Link to post
Share on other sites

Here's a traditional recipe from my family.

Step 1: Locate a package of ramen noodles. Not that crappy 50 cent apiece store stuff, but prime 12 cent packets bought by the crate.

2: Open the packet, dump into bowl.

3. Eat raw.

Delicious!

0

Share this post


Link to post
Share on other sites

Here's a traditional recipe from my family.

Step 1: Locate a package of ramen noodles. Not that crappy 50 cent apiece store stuff, but prime 12 cent packets bought by the crate.

2: Open the packet, dump into bowl.

3. Eat raw.

Delicious!

:rofl: I snack on this ALL the time! Makes great modding food! I break em up and pour the powder on em. Mmmmm

0

Share this post


Link to post
Share on other sites

:cry:

I wish I knew how to cook "real" food.

I'm a corn dog and tortino party pizza person...

DarkRider, your C&D's look very tasty, I love C&D... my grandmother makes it from scratch, also from the depression era (she was a wee-kid at the time)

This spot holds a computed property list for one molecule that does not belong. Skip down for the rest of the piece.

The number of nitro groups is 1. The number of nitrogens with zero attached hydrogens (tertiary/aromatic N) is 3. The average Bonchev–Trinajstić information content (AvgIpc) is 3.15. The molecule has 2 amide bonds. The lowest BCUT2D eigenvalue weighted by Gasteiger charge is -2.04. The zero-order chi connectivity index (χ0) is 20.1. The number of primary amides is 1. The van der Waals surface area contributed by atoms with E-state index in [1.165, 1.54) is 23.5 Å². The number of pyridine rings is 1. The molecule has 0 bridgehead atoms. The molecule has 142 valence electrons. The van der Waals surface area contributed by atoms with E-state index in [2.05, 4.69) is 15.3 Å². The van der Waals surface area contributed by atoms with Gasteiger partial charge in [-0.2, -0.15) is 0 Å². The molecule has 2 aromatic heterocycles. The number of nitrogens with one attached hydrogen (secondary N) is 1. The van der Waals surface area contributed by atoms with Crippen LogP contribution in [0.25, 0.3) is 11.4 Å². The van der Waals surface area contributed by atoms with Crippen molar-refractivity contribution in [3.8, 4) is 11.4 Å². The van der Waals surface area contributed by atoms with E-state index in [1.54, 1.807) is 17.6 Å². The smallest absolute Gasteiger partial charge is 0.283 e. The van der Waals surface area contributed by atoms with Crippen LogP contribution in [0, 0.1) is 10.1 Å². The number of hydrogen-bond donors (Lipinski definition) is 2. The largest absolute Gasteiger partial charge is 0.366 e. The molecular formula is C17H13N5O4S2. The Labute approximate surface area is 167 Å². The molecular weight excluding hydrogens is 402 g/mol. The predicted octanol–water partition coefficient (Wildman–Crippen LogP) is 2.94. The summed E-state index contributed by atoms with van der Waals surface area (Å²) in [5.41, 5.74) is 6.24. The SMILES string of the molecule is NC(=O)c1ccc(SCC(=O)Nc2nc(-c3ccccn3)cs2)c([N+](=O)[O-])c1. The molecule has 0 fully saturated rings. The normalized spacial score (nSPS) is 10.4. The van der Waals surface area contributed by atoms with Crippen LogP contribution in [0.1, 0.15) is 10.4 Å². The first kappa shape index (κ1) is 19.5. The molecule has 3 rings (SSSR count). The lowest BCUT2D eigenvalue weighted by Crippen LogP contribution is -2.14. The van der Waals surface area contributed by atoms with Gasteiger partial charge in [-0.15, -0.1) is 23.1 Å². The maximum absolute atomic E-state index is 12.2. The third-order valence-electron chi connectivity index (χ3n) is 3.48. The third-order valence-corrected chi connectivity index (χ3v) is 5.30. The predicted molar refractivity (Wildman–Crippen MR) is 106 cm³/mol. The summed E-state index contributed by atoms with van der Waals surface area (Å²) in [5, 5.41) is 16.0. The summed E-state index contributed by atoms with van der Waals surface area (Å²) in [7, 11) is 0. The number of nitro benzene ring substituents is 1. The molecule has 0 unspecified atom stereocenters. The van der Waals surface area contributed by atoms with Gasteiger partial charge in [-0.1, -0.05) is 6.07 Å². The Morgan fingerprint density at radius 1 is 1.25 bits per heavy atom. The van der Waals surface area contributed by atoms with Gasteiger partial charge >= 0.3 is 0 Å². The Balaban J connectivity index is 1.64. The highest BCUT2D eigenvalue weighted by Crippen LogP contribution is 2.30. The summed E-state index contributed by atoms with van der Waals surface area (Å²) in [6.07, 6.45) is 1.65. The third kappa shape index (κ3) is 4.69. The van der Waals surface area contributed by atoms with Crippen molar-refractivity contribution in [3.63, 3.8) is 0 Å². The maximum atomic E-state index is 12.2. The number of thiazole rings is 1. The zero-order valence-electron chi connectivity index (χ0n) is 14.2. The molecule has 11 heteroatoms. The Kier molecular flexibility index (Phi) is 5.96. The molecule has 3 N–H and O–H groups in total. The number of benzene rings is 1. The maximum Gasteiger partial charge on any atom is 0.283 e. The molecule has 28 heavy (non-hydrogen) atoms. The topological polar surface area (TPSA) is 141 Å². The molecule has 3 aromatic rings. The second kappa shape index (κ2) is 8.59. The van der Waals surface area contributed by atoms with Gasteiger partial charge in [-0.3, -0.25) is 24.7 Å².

:drool:

0

Share this post


Link to post
Share on other sites

tamira I`s sure like to see a full recipe for this please? Sounds like something I would really like to make. Yummm

Well my recipe for Hungarian goulash (pörkölt) is mostly a „depends on“

1. Meat: Depends on your personal taste, beef, pork or both mixed. Chop into pieces (cubes ~ 3-4 cm). Quantitiy: depends on how big your family, hunger, cooking-pot is

2. Onions: Chop into pieces. Quantity: Depends on how long you can stand chopping without crying your eyes off, but at least the same quantity as meat

3. Garlic: Chop several cloves into little pieces. Quantity: Depends on how many you may use without being hacked and sliced by your wife/friend/employer/dog/cat but at least 3-4 (cooked garlic isn’t that aggressive)

4. Paprika-powder: There are two sorts, hot and mild. I only use the mild, the other simply burns your throat. Quantity: Depends on your personal taste, but at least one big spoonful

5. Fresh ground black pepper to your personal taste

6. Some tomatoes (peeled) to add some colour

7. Salt or clear soup (stock)